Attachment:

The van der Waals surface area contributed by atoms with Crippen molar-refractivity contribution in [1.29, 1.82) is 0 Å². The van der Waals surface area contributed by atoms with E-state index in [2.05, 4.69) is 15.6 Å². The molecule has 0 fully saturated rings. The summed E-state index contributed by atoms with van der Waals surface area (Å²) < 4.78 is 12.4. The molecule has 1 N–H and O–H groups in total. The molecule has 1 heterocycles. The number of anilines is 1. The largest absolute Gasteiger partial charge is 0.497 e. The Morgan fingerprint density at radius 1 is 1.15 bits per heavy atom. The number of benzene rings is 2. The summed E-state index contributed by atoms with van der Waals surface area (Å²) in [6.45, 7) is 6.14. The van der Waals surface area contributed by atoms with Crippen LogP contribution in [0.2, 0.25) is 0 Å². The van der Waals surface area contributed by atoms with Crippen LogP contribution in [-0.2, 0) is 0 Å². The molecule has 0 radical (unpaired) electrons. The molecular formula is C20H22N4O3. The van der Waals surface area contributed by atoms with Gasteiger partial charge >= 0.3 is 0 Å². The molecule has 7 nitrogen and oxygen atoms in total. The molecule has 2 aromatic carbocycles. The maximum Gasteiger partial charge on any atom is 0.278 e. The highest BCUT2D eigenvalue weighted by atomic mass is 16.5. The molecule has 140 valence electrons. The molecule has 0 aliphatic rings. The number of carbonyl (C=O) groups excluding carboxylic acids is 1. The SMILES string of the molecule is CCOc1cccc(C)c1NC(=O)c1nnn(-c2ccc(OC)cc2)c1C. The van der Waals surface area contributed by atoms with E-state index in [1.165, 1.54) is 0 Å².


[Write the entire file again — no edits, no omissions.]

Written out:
The van der Waals surface area contributed by atoms with Crippen molar-refractivity contribution in [1.29, 1.82) is 0 Å². The van der Waals surface area contributed by atoms with E-state index in [2.05, 4.69) is 15.6 Å². The molecule has 0 fully saturated rings. The summed E-state index contributed by atoms with van der Waals surface area (Å²) < 4.78 is 12.4. The molecule has 1 N–H and O–H groups in total. The molecule has 1 heterocycles. The number of anilines is 1. The largest absolute Gasteiger partial charge is 0.497 e. The Morgan fingerprint density at radius 1 is 1.15 bits per heavy atom. The number of benzene rings is 2. The summed E-state index contributed by atoms with van der Waals surface area (Å²) in [6.45, 7) is 6.14. The van der Waals surface area contributed by atoms with Crippen LogP contribution in [0.2, 0.25) is 0 Å². The van der Waals surface area contributed by atoms with Crippen LogP contribution in [-0.2, 0) is 0 Å². The molecule has 0 radical (unpaired) electrons. The molecular formula is C20H22N4O3. The van der Waals surface area contributed by atoms with Gasteiger partial charge >= 0.3 is 0 Å². The molecule has 7 nitrogen and oxygen atoms in total. The molecule has 2 aromatic carbocycles. The maximum Gasteiger partial charge on any atom is 0.278 e. The highest BCUT2D eigenvalue weighted by atomic mass is 16.5. The molecule has 140 valence electrons. The molecule has 0 aliphatic rings. The number of carbonyl (C=O) groups excluding carboxylic acids is 1. The SMILES string of the molecule is CCOc1cccc(C)c1NC(=O)c1nnn(-c2ccc(OC)cc2)c1C. The van der Waals surface area contributed by atoms with E-state index in [1.165, 1.54) is 0 Å².